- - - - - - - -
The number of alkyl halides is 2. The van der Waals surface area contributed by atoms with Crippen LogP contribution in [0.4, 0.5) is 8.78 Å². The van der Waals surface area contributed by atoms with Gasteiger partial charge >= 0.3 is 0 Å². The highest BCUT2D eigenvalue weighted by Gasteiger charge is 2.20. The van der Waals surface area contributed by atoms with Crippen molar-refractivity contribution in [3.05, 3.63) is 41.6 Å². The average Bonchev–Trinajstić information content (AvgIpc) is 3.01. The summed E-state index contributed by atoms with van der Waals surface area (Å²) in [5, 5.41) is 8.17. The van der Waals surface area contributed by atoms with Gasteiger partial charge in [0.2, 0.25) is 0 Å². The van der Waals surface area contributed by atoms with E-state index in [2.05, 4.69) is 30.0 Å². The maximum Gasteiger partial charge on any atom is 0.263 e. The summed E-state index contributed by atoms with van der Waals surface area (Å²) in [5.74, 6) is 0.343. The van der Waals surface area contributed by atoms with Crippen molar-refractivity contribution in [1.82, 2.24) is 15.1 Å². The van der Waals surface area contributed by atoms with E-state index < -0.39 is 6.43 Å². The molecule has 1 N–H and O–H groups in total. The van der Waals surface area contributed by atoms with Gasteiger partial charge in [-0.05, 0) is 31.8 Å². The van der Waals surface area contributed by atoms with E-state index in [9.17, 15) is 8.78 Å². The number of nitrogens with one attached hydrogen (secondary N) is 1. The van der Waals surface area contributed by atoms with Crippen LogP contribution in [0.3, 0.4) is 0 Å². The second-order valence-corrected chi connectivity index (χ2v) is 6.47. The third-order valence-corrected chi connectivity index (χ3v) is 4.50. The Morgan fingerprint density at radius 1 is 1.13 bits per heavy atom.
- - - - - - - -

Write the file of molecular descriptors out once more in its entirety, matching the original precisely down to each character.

The number of alkyl halides is 2. The van der Waals surface area contributed by atoms with Crippen LogP contribution in [0.4, 0.5) is 8.78 Å². The van der Waals surface area contributed by atoms with Gasteiger partial charge >= 0.3 is 0 Å². The highest BCUT2D eigenvalue weighted by Gasteiger charge is 2.20. The van der Waals surface area contributed by atoms with Crippen molar-refractivity contribution in [3.05, 3.63) is 41.6 Å². The average Bonchev–Trinajstić information content (AvgIpc) is 3.01. The summed E-state index contributed by atoms with van der Waals surface area (Å²) in [5, 5.41) is 8.17. The van der Waals surface area contributed by atoms with Gasteiger partial charge in [0.2, 0.25) is 0 Å². The van der Waals surface area contributed by atoms with E-state index in [2.05, 4.69) is 30.0 Å². The maximum Gasteiger partial charge on any atom is 0.263 e. The summed E-state index contributed by atoms with van der Waals surface area (Å²) in [5.74, 6) is 0.343. The van der Waals surface area contributed by atoms with Crippen molar-refractivity contribution in [1.82, 2.24) is 15.1 Å². The van der Waals surface area contributed by atoms with E-state index < -0.39 is 6.43 Å². The molecule has 1 N–H and O–H groups in total. The van der Waals surface area contributed by atoms with Gasteiger partial charge in [-0.05, 0) is 31.8 Å². The van der Waals surface area contributed by atoms with E-state index in [9.17, 15) is 8.78 Å². The number of nitrogens with one attached hydrogen (secondary N) is 1. The van der Waals surface area contributed by atoms with Crippen LogP contribution in [0.3, 0.4) is 0 Å². The second-order valence-corrected chi connectivity index (χ2v) is 6.47. The third-order valence-corrected chi connectivity index (χ3v) is 4.50. The Morgan fingerprint density at radius 1 is 1.13 bits per heavy atom.